Children need safe, nurturing and permanent families. The Schuyler Center promotes policies that advance or maintain effective, high-quality systems that serve at-risk families, prevent entry into the child welfare system, and improve child well-being for children who are in care. We advocate for accountability of public systems, including better data regarding child outcomes and expenditures of funds.
- Align state financing with desired child and family outcomes;
- Ensure that all children are safe from abuse or neglect;
- Fund preventive and treatment services that support families, so parents can protect and care for their children;
- Improve access to health, mental health and other care for children and youth in out-of-home placements;
- Increase access to higher education for former foster youth;
- Help children return to their own families or move to permanent ones as quickly as safely possible;
- Facilitate data collection and reporting on expenditures and results.
Times Union Opinion: Commentary: State must work harder to place foster children with family, by Miranda Winstead, March 4, 2020
CHAMPS Foster Care Fact Sheet, January 2020
Testimony before Assembly Committee on Children and Families and Assembly Task Force on Women’s Issues on family involvement in the child welfare and Family Court systems. Presented by Dede Hill, Policy Director, Schuyler Center for Analysis and Advocacy, November 21, 2019
CHAMPS 2020 Policy Priorities, November 2019
Memo of Support S.4339 Salazar/A.4258 Hevesi, April 2019
Press Release: NY: Family First Transition Fund Included in FY 2020 Final Budget. March 31, 2019
Schuyler Center Public Comments on the Proposed Expansion of Public Charge, December 10, 2018
Schuyler Center Public Comments on the Detention of Immigrant Children, November 6, 2018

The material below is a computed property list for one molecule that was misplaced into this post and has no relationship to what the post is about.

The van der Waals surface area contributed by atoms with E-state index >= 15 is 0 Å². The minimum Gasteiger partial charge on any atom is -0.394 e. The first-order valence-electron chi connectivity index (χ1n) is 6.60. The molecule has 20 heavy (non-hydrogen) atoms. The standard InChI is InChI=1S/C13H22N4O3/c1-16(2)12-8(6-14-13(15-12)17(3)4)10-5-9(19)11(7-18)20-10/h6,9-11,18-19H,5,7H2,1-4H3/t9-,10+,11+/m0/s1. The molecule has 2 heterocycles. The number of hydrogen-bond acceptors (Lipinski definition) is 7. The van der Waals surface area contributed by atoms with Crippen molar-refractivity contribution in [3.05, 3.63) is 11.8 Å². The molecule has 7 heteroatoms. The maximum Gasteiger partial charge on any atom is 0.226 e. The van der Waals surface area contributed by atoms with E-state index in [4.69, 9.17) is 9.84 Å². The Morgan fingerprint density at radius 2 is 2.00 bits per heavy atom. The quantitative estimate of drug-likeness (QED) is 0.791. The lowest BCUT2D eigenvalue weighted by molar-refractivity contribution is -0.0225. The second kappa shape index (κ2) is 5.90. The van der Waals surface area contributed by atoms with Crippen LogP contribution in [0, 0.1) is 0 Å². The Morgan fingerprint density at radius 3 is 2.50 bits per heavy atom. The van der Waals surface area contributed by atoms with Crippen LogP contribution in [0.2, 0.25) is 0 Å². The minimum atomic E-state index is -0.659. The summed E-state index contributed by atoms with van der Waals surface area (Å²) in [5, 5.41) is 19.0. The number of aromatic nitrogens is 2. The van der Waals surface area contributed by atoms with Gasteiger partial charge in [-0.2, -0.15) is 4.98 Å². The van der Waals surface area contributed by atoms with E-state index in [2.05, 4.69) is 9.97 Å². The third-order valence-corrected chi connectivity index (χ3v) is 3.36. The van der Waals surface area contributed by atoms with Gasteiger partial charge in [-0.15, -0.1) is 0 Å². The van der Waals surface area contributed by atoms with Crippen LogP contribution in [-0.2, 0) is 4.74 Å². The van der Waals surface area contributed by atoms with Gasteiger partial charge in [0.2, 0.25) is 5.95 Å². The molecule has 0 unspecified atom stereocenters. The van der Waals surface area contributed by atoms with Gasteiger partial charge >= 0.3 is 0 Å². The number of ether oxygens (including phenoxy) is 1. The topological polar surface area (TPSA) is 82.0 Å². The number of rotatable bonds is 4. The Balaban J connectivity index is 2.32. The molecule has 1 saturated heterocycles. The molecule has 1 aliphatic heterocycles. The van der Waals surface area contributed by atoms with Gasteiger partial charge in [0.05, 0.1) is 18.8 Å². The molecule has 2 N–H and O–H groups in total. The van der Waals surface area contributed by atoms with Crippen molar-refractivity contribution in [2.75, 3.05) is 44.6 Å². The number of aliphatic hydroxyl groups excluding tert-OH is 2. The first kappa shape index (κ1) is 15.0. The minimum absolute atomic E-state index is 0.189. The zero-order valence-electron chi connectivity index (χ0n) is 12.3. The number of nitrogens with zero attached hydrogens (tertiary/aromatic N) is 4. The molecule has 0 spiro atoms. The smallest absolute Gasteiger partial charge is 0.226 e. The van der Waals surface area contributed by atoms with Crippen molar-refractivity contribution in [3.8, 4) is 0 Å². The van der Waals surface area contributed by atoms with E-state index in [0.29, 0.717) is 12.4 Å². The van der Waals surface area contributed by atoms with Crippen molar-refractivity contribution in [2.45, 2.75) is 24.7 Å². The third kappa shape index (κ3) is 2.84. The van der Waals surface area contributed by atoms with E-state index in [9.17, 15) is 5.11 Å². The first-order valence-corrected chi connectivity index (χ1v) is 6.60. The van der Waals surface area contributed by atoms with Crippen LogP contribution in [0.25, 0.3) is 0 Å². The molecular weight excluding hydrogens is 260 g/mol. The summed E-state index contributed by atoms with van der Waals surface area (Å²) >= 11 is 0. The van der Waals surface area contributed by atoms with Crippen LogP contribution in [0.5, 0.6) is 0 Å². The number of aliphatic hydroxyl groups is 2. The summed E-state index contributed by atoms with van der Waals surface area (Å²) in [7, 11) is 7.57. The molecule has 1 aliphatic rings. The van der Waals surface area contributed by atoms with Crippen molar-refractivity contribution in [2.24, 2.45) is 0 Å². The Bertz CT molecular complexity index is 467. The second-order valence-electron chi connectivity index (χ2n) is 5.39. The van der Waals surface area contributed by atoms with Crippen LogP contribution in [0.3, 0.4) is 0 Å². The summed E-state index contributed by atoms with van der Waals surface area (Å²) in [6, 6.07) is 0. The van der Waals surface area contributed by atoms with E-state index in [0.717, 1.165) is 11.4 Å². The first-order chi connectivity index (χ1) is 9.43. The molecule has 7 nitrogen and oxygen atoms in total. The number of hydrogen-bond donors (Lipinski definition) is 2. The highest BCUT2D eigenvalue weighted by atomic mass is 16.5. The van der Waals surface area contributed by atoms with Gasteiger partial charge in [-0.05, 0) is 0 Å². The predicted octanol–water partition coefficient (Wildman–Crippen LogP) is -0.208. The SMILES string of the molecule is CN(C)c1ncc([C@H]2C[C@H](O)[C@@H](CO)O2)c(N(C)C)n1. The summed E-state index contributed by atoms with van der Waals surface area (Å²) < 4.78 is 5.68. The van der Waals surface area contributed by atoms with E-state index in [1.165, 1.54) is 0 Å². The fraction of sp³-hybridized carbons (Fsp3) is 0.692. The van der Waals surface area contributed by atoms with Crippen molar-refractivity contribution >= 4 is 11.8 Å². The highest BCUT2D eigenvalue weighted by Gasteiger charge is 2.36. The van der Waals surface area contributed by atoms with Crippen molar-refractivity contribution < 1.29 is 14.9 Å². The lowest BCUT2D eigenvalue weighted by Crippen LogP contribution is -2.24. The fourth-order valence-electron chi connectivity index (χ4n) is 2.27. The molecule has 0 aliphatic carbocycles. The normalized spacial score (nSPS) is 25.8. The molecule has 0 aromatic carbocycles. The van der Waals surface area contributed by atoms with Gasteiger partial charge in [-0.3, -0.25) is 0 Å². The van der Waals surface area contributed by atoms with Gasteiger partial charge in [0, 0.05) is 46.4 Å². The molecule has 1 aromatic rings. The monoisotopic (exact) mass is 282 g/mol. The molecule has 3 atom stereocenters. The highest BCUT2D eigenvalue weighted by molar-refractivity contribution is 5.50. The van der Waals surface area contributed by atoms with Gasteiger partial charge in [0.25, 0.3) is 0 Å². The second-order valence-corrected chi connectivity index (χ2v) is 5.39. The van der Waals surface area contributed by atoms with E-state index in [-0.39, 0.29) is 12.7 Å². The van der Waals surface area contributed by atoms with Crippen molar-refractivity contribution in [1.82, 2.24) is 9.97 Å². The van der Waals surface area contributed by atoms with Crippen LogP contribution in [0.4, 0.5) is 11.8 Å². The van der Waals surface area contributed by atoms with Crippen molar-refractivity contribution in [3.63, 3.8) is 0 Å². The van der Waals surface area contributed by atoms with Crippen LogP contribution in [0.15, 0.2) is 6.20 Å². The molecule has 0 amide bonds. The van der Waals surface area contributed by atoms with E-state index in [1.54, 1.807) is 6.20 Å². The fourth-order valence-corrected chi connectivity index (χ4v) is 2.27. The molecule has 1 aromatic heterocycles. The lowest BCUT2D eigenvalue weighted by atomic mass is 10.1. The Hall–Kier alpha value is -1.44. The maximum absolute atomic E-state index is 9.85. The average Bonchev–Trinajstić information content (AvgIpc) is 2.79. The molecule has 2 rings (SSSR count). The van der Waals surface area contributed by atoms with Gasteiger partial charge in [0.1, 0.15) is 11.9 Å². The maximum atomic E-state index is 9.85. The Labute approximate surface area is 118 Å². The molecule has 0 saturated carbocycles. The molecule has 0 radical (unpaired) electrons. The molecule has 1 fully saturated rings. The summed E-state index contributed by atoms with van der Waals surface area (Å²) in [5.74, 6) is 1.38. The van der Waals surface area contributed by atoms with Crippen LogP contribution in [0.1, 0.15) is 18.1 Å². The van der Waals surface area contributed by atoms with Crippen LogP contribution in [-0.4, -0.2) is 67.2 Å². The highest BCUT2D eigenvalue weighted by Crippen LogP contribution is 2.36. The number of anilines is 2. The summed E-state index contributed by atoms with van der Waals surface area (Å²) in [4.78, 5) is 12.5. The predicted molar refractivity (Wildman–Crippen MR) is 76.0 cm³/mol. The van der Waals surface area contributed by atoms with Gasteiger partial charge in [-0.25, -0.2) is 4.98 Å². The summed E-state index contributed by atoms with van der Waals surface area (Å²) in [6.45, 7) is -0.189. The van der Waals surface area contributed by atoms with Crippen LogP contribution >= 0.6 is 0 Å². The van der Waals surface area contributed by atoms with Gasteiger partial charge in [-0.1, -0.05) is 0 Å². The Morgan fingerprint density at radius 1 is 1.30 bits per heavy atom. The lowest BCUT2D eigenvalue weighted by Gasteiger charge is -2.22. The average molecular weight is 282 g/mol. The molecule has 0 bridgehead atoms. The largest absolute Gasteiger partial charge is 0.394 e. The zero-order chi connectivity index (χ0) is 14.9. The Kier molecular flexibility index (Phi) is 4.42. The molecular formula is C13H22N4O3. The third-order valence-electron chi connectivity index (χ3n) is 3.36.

Federal Analysis Shows that New York State is Failing to Keep Children Safe or to Find Permanent Homes for Children in Foster Care within a Reasonable Time (download PDF)
Every three years the federal Health and Human Services Administration for Children and Families’ Children’s Bureau conducts an assessment of states’ performance on child welfare outcomes. The review, called the Child and Family Services Review (CFSR), assesses states’ performance in areas related to child welfare. Here, we focus on the Review’s evaluation of New York State’s performance on the following measures: safety of children involved in the child welfare system; speed with which children are placed in a permanent home and remain there; and the number of times children are moved while in care. Each of these measures is compared to a national standard.
According to its 2015 review, New York ranks near the bottom nationally on safety and permanency measures, indicating that children in New York are more likely to experience a recurrence of maltreatment than children in other states, and are less likely to be placed quickly in permanent homes. New York scores well nationally on one measure: placement stability. This indicates that children in its foster care system are moved less frequently while in care than children in other states.
County-level data for New York State.
Current (Round Three) CFSR data for all states.
For more information about the Review process and how stakeholders can participate in the process, please read our publication Child & Family Services Review: An Opportunity to Work Together to Improve the Safety and Well-Being of Children Involved in New York’s Child Welfare System.
Child Welfare Call to Action, joined by more than 30 organizations, February 2017.
Invest in Kinship Services and the Kinship Navigator, 2017-18 Policy Position, January 2017.
New York State Child Welfare Data Snapshot (statewide), December 2016
Testimony submitted to the Joint Fiscal Committees on the SFY 2016-17 Executive Budget Human Services Budget Hearing, submitted by Kate Breslin, President and CEO, Schuyler Center for Analysis and Advocacy, February 9, 2016.
Child Welfare: Foster College Success, March 2016
Strengthen the Housing Subsidy for Foster Families and Youth, February 2016